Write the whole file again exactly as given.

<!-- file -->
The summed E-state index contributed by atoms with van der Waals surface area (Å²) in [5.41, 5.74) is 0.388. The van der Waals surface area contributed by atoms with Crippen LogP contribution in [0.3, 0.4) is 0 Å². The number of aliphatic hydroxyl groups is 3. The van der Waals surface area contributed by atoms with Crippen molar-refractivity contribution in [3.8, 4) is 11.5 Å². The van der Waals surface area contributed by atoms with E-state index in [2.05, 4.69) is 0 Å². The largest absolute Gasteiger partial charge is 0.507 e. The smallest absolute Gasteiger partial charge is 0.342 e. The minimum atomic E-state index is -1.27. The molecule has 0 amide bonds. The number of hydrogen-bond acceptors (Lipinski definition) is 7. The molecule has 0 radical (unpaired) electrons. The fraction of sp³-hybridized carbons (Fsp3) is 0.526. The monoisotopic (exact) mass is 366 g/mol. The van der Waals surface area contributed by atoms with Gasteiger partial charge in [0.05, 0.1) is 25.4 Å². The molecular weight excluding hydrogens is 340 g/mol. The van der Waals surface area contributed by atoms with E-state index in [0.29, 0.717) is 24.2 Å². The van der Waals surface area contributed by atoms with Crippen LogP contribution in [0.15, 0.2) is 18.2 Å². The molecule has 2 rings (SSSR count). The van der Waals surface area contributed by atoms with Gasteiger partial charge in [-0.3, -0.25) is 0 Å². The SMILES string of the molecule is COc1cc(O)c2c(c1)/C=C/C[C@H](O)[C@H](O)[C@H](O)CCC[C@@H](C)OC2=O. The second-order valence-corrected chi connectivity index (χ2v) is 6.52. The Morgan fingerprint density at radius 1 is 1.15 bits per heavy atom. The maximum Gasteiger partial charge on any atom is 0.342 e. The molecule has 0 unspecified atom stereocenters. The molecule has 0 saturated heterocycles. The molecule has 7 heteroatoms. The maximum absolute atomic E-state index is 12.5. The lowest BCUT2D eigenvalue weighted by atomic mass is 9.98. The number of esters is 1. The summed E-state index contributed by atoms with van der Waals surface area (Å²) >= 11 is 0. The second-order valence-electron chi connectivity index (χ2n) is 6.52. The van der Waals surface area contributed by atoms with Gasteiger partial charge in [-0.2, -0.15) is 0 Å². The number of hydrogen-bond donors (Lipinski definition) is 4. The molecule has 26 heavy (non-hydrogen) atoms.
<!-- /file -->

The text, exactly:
The summed E-state index contributed by atoms with van der Waals surface area (Å²) in [5.41, 5.74) is 0.388. The van der Waals surface area contributed by atoms with Crippen LogP contribution in [0.3, 0.4) is 0 Å². The number of aliphatic hydroxyl groups is 3. The van der Waals surface area contributed by atoms with Crippen molar-refractivity contribution in [3.8, 4) is 11.5 Å². The van der Waals surface area contributed by atoms with E-state index in [2.05, 4.69) is 0 Å². The largest absolute Gasteiger partial charge is 0.507 e. The smallest absolute Gasteiger partial charge is 0.342 e. The minimum atomic E-state index is -1.27. The molecule has 0 amide bonds. The number of hydrogen-bond acceptors (Lipinski definition) is 7. The molecule has 0 radical (unpaired) electrons. The fraction of sp³-hybridized carbons (Fsp3) is 0.526. The monoisotopic (exact) mass is 366 g/mol. The van der Waals surface area contributed by atoms with Gasteiger partial charge in [0.05, 0.1) is 25.4 Å². The molecular weight excluding hydrogens is 340 g/mol. The van der Waals surface area contributed by atoms with E-state index in [0.29, 0.717) is 24.2 Å². The van der Waals surface area contributed by atoms with Crippen LogP contribution in [0.15, 0.2) is 18.2 Å². The molecule has 2 rings (SSSR count). The van der Waals surface area contributed by atoms with Gasteiger partial charge in [-0.3, -0.25) is 0 Å². The SMILES string of the molecule is COc1cc(O)c2c(c1)/C=C/C[C@H](O)[C@H](O)[C@H](O)CCC[C@@H](C)OC2=O. The second-order valence-corrected chi connectivity index (χ2v) is 6.52. The Morgan fingerprint density at radius 1 is 1.15 bits per heavy atom. The maximum Gasteiger partial charge on any atom is 0.342 e. The molecule has 0 unspecified atom stereocenters. The molecule has 0 saturated heterocycles. The molecule has 7 heteroatoms. The maximum absolute atomic E-state index is 12.5. The lowest BCUT2D eigenvalue weighted by atomic mass is 9.98. The number of esters is 1. The summed E-state index contributed by atoms with van der Waals surface area (Å²) >= 11 is 0. The second-order valence-electron chi connectivity index (χ2n) is 6.52. The van der Waals surface area contributed by atoms with Gasteiger partial charge in [-0.2, -0.15) is 0 Å². The number of hydrogen-bond donors (Lipinski definition) is 4. The molecule has 26 heavy (non-hydrogen) atoms.